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Analysis

Mexico’s Deepwater: The State of Play

By Conal Quinn | Thu, 09/15/2022 - 09:48

For some time now, the Gulf of Mexico has been regarded as one of the great frontiers for oil and gas exploration, with Mexican deepwater in particular viewed as an untapped goldmine. While the American Gulf saw production peak at over 2MMb/d in pre-pandemic 2019, Mexico has failed to produce a single barrel of oil from deepwater plays. In 2004, then president Vicente Fox launched a tirade which gave voice to what can only be described as a national anxiety that Mexico is missing out on a major opportunity when he accused US oil companies of sucking up hydrocarbons from Mexican waters. Almost two decades on and precious little progress has been made. With a production target of 2.5MMb/d set for 2024, the vast resources of Mexican deepwater must be harnessed if any talk of energy  sovereignty is to be feasible long-term.

Apart from rapidly increasing production, as the world's most indebted oil company, PEMEX’s primary mandate under the current administration has been debt reduction. Indeed, in recent years the NOC has been subject to cost-cutting measures under the mantra of ‘Republican Austerity’. How exactly, therefore, can PEMEX significantly reduce its debt without sacrificing production? Rystad recently ranked Mexico last among oil-producing countries with fewer than five years of proven reserves. Exploration is therefore imperative, especially with López Obrador effectively ruling out unconventional plays, which make up 57 percent of Mexico’s prospective reserves according to the latest data from CNH due to fracking concerns.  Put simply, there is little left to develop from what has already been discovered, either onshore or in the shallow water of the Bay of Campeche. In addition to this, a July 2022 BBVA report  raised serious concerns about Mexico’s depleting reserves due to a critical lack of new discoveries while PEMEX’s own annual report indicated that the NOC’s RRR fell from 119.7 percent in 2020 to 105.1 percent in 2021.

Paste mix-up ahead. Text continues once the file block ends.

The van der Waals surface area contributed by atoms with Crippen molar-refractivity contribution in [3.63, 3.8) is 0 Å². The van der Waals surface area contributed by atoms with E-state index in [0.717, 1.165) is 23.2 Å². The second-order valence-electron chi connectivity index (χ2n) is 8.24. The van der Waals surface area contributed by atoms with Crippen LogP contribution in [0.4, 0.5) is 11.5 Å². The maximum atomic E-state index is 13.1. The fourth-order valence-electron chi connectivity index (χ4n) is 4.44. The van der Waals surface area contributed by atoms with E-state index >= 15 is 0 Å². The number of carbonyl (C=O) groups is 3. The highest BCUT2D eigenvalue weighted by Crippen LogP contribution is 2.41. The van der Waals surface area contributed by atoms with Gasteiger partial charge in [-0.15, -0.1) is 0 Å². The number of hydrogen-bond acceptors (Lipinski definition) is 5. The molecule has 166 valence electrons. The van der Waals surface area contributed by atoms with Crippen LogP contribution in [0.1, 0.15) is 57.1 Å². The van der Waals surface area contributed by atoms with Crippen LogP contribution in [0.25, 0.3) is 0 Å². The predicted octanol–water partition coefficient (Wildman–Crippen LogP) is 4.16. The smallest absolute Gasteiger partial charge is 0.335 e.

As it stands, over half of all of Mexico’s conventional prospective resources are contained in deepwater, making such assets a crucial element for Mexico’s upstream future. Moreover, Mexican deepwater remains largely unexplored in comparison to the US Gulf, since until 2016, cash-strapped PEMEX had been the sole company involved in deepwater exploration. Despite this lack of investment, exploratory drilling thus far in the Perdido Fold Belt corroborates the presence of significant volumes of hydrocarbons of a similar quality to those found on the US side of the maritime border. Unlike Colombia, which has seen plenty of exploration but limited prospective reserves, Mexico has bountiful geological potential. 

Mexico’s first real foray into deepwater exploration came during the PAN presidencies of Vicente Fox and Felipe Calderón in the first decade of the 21st century. Despite the billions spent, these first exploration projects produced little results until the 22nd attempt, when PEMEX finally found what it was looking for in Perdido with the 485MMboe Trion oilfield.

When Enrique Peña Nieto became president in 2012, PEMEX was still a long-way off from seeing its deepwater assets ever producing. Peña Nieto thus offered a change of tactic as part of a much broader overhaul of the energy sector that would see PEMEX compete with private operators. Peña Nieto frequently cited Petrobras, specifically the Brazilian NOC’s transformation into a global pioneer in deepwater, as a reference model for public-private business relations.